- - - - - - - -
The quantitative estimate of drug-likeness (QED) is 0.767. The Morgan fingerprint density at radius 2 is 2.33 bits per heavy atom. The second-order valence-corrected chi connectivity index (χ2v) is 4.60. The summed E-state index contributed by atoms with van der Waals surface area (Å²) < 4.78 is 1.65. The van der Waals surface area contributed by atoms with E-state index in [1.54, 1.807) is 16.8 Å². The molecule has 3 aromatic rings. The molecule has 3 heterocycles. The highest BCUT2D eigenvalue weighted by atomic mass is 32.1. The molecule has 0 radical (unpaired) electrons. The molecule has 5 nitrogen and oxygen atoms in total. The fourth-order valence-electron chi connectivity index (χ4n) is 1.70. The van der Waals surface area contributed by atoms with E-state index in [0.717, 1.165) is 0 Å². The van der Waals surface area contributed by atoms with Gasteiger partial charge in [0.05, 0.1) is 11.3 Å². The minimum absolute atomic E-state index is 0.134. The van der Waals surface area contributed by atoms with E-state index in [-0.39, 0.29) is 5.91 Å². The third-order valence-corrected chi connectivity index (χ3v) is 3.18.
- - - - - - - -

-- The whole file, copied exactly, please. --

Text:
The quantitative estimate of drug-likeness (QED) is 0.767. The Morgan fingerprint density at radius 2 is 2.33 bits per heavy atom. The second-order valence-corrected chi connectivity index (χ2v) is 4.60. The summed E-state index contributed by atoms with van der Waals surface area (Å²) < 4.78 is 1.65. The van der Waals surface area contributed by atoms with E-state index in [1.54, 1.807) is 16.8 Å². The molecule has 3 aromatic rings. The molecule has 3 heterocycles. The highest BCUT2D eigenvalue weighted by atomic mass is 32.1. The molecule has 0 radical (unpaired) electrons. The molecule has 5 nitrogen and oxygen atoms in total. The fourth-order valence-electron chi connectivity index (χ4n) is 1.70. The van der Waals surface area contributed by atoms with E-state index in [0.717, 1.165) is 0 Å². The van der Waals surface area contributed by atoms with Gasteiger partial charge in [0.05, 0.1) is 11.3 Å². The minimum absolute atomic E-state index is 0.134. The van der Waals surface area contributed by atoms with E-state index in [-0.39, 0.29) is 5.91 Å². The third-order valence-corrected chi connectivity index (χ3v) is 3.18.